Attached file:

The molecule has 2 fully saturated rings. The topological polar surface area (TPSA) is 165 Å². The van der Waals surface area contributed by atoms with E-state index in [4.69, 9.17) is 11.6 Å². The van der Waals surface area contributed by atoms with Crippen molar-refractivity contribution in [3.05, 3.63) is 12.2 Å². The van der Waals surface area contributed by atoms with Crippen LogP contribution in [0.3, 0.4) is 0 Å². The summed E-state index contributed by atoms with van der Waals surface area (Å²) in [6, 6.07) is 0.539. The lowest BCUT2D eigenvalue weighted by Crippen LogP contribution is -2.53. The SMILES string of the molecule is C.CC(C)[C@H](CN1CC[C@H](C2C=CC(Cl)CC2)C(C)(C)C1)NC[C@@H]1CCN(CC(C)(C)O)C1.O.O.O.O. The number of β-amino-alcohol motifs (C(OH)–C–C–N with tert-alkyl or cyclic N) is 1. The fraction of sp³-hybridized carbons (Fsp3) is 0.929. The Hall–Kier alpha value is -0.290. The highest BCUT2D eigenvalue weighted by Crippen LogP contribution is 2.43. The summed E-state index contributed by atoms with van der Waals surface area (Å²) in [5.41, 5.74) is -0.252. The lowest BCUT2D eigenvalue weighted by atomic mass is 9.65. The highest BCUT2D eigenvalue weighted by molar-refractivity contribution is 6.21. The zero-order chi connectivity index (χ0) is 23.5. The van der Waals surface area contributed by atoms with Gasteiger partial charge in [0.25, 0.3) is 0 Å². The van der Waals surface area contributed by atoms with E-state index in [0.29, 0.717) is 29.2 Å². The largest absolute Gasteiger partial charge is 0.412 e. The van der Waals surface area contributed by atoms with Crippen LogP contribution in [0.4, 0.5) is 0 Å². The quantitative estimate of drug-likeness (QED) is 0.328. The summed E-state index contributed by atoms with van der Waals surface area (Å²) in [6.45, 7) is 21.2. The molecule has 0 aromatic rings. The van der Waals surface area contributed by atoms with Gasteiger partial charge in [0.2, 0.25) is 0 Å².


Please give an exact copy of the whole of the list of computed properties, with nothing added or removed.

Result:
The molecule has 2 fully saturated rings. The topological polar surface area (TPSA) is 165 Å². The van der Waals surface area contributed by atoms with E-state index in [4.69, 9.17) is 11.6 Å². The van der Waals surface area contributed by atoms with Crippen molar-refractivity contribution in [3.05, 3.63) is 12.2 Å². The van der Waals surface area contributed by atoms with Crippen LogP contribution in [0.3, 0.4) is 0 Å². The summed E-state index contributed by atoms with van der Waals surface area (Å²) in [6, 6.07) is 0.539. The lowest BCUT2D eigenvalue weighted by Crippen LogP contribution is -2.53. The SMILES string of the molecule is C.CC(C)[C@H](CN1CC[C@H](C2C=CC(Cl)CC2)C(C)(C)C1)NC[C@@H]1CCN(CC(C)(C)O)C1.O.O.O.O. The number of β-amino-alcohol motifs (C(OH)–C–C–N with tert-alkyl or cyclic N) is 1. The fraction of sp³-hybridized carbons (Fsp3) is 0.929. The Hall–Kier alpha value is -0.290. The highest BCUT2D eigenvalue weighted by Crippen LogP contribution is 2.43. The summed E-state index contributed by atoms with van der Waals surface area (Å²) in [5.41, 5.74) is -0.252. The lowest BCUT2D eigenvalue weighted by atomic mass is 9.65. The highest BCUT2D eigenvalue weighted by molar-refractivity contribution is 6.21. The zero-order chi connectivity index (χ0) is 23.5. The van der Waals surface area contributed by atoms with Gasteiger partial charge in [0.25, 0.3) is 0 Å². The van der Waals surface area contributed by atoms with E-state index in [0.29, 0.717) is 29.2 Å². The largest absolute Gasteiger partial charge is 0.412 e. The van der Waals surface area contributed by atoms with Crippen LogP contribution in [0.4, 0.5) is 0 Å². The quantitative estimate of drug-likeness (QED) is 0.328. The summed E-state index contributed by atoms with van der Waals surface area (Å²) in [6.45, 7) is 21.2. The molecule has 0 aromatic rings. The van der Waals surface area contributed by atoms with Gasteiger partial charge in [0.2, 0.25) is 0 Å².